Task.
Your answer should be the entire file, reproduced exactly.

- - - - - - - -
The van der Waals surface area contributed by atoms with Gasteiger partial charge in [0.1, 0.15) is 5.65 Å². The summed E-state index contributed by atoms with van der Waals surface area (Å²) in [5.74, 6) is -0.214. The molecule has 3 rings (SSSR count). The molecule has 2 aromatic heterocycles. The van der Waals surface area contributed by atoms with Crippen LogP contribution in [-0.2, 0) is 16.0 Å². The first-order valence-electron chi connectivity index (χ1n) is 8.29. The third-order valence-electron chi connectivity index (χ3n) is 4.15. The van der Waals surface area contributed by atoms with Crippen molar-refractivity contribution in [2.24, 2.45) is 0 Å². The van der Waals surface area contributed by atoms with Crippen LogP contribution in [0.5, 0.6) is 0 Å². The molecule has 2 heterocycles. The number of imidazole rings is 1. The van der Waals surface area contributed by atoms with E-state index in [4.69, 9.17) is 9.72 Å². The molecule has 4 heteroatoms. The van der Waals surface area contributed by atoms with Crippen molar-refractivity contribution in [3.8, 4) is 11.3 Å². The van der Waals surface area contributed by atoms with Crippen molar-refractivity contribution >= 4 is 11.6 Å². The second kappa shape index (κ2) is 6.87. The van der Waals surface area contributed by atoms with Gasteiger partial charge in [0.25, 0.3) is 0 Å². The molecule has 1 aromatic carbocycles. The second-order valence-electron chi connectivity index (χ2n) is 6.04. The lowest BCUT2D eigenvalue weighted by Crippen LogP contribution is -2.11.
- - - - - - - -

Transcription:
The van der Waals surface area contributed by atoms with Gasteiger partial charge in [0.1, 0.15) is 5.65 Å². The summed E-state index contributed by atoms with van der Waals surface area (Å²) in [5.74, 6) is -0.214. The molecule has 3 rings (SSSR count). The molecule has 2 aromatic heterocycles. The van der Waals surface area contributed by atoms with Crippen LogP contribution in [-0.2, 0) is 16.0 Å². The first-order valence-electron chi connectivity index (χ1n) is 8.29. The third-order valence-electron chi connectivity index (χ3n) is 4.15. The van der Waals surface area contributed by atoms with Crippen molar-refractivity contribution in [2.24, 2.45) is 0 Å². The van der Waals surface area contributed by atoms with Crippen LogP contribution in [0.5, 0.6) is 0 Å². The molecule has 2 heterocycles. The number of imidazole rings is 1. The van der Waals surface area contributed by atoms with E-state index in [4.69, 9.17) is 9.72 Å². The molecule has 4 heteroatoms. The van der Waals surface area contributed by atoms with Crippen molar-refractivity contribution in [3.8, 4) is 11.3 Å². The van der Waals surface area contributed by atoms with Crippen molar-refractivity contribution >= 4 is 11.6 Å². The second kappa shape index (κ2) is 6.87. The van der Waals surface area contributed by atoms with Gasteiger partial charge in [0.25, 0.3) is 0 Å². The molecule has 1 aromatic carbocycles. The second-order valence-electron chi connectivity index (χ2n) is 6.04. The lowest BCUT2D eigenvalue weighted by Crippen LogP contribution is -2.11.